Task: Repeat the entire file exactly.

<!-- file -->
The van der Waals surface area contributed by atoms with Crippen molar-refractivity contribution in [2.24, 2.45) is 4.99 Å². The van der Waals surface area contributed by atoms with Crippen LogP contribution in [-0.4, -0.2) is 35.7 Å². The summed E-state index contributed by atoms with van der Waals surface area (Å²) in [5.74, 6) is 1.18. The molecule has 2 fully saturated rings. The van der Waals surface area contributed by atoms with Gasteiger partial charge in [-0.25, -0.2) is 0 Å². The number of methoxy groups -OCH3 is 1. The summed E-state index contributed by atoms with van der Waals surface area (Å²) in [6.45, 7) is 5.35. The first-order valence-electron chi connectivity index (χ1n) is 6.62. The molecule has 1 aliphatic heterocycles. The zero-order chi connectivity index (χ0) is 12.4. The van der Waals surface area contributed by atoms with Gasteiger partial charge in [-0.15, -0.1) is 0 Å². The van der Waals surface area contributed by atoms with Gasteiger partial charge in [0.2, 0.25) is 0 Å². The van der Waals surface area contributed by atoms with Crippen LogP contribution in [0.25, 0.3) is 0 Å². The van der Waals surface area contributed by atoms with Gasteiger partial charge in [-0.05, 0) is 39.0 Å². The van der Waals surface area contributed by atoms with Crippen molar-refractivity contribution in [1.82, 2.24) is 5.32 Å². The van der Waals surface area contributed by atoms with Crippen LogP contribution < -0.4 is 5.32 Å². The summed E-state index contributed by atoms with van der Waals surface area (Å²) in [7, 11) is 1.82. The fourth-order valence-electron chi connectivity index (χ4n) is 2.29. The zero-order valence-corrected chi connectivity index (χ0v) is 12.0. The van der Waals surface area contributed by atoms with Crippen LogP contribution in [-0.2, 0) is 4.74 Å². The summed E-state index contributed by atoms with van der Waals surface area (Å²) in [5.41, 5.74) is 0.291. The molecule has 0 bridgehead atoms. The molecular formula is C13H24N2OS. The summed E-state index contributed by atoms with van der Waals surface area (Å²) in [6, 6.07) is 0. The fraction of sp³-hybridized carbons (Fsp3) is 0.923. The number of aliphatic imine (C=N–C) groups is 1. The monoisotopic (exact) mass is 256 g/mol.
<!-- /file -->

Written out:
The van der Waals surface area contributed by atoms with Crippen molar-refractivity contribution in [2.24, 2.45) is 4.99 Å². The van der Waals surface area contributed by atoms with Crippen LogP contribution in [-0.4, -0.2) is 35.7 Å². The summed E-state index contributed by atoms with van der Waals surface area (Å²) in [5.74, 6) is 1.18. The molecule has 2 fully saturated rings. The van der Waals surface area contributed by atoms with Gasteiger partial charge in [-0.25, -0.2) is 0 Å². The number of methoxy groups -OCH3 is 1. The summed E-state index contributed by atoms with van der Waals surface area (Å²) in [6.45, 7) is 5.35. The first-order valence-electron chi connectivity index (χ1n) is 6.62. The molecule has 1 aliphatic heterocycles. The zero-order chi connectivity index (χ0) is 12.4. The van der Waals surface area contributed by atoms with Gasteiger partial charge in [-0.15, -0.1) is 0 Å². The van der Waals surface area contributed by atoms with Gasteiger partial charge in [0.2, 0.25) is 0 Å². The van der Waals surface area contributed by atoms with Crippen LogP contribution in [0.25, 0.3) is 0 Å². The van der Waals surface area contributed by atoms with Gasteiger partial charge in [-0.05, 0) is 39.0 Å². The van der Waals surface area contributed by atoms with Crippen molar-refractivity contribution in [1.82, 2.24) is 5.32 Å². The van der Waals surface area contributed by atoms with Crippen LogP contribution < -0.4 is 5.32 Å². The summed E-state index contributed by atoms with van der Waals surface area (Å²) in [7, 11) is 1.82. The fourth-order valence-electron chi connectivity index (χ4n) is 2.29. The zero-order valence-corrected chi connectivity index (χ0v) is 12.0. The van der Waals surface area contributed by atoms with Crippen LogP contribution in [-0.2, 0) is 4.74 Å². The summed E-state index contributed by atoms with van der Waals surface area (Å²) in [5.41, 5.74) is 0.291. The molecule has 0 bridgehead atoms. The molecular formula is C13H24N2OS. The summed E-state index contributed by atoms with van der Waals surface area (Å²) in [6, 6.07) is 0. The fraction of sp³-hybridized carbons (Fsp3) is 0.923. The number of aliphatic imine (C=N–C) groups is 1. The monoisotopic (exact) mass is 256 g/mol.